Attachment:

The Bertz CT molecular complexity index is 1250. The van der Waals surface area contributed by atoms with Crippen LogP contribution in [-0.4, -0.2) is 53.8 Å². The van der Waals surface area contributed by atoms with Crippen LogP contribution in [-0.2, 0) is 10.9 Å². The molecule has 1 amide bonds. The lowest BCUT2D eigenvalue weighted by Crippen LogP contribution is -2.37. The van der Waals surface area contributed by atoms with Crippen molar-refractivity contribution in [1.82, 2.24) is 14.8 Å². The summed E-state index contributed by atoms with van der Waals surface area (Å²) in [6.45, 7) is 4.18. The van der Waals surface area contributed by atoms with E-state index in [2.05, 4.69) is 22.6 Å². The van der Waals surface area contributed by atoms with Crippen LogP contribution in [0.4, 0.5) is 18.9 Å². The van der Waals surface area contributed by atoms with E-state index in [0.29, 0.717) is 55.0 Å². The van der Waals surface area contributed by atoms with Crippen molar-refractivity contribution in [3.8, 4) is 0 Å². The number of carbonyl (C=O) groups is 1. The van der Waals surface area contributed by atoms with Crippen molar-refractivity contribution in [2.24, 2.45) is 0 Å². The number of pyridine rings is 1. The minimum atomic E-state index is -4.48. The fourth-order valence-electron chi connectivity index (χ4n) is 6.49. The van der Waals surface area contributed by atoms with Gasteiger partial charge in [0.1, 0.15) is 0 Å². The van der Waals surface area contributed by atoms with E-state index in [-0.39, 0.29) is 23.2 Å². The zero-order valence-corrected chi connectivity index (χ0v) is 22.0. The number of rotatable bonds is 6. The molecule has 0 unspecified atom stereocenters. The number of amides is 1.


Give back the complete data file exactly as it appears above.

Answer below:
The Bertz CT molecular complexity index is 1250. The van der Waals surface area contributed by atoms with Crippen LogP contribution in [-0.4, -0.2) is 53.8 Å². The van der Waals surface area contributed by atoms with Crippen LogP contribution in [-0.2, 0) is 10.9 Å². The molecule has 1 amide bonds. The lowest BCUT2D eigenvalue weighted by Crippen LogP contribution is -2.37. The van der Waals surface area contributed by atoms with Crippen molar-refractivity contribution in [1.82, 2.24) is 14.8 Å². The summed E-state index contributed by atoms with van der Waals surface area (Å²) in [6.45, 7) is 4.18. The van der Waals surface area contributed by atoms with E-state index in [2.05, 4.69) is 22.6 Å². The van der Waals surface area contributed by atoms with Crippen LogP contribution in [0.4, 0.5) is 18.9 Å². The van der Waals surface area contributed by atoms with E-state index in [0.29, 0.717) is 55.0 Å². The van der Waals surface area contributed by atoms with Crippen molar-refractivity contribution in [3.8, 4) is 0 Å². The number of carbonyl (C=O) groups is 1. The van der Waals surface area contributed by atoms with Crippen molar-refractivity contribution in [2.24, 2.45) is 0 Å². The number of pyridine rings is 1. The minimum atomic E-state index is -4.48. The fourth-order valence-electron chi connectivity index (χ4n) is 6.49. The van der Waals surface area contributed by atoms with Gasteiger partial charge in [0.1, 0.15) is 0 Å². The van der Waals surface area contributed by atoms with E-state index in [-0.39, 0.29) is 23.2 Å². The zero-order valence-corrected chi connectivity index (χ0v) is 22.0. The number of rotatable bonds is 6. The molecule has 0 unspecified atom stereocenters. The number of amides is 1.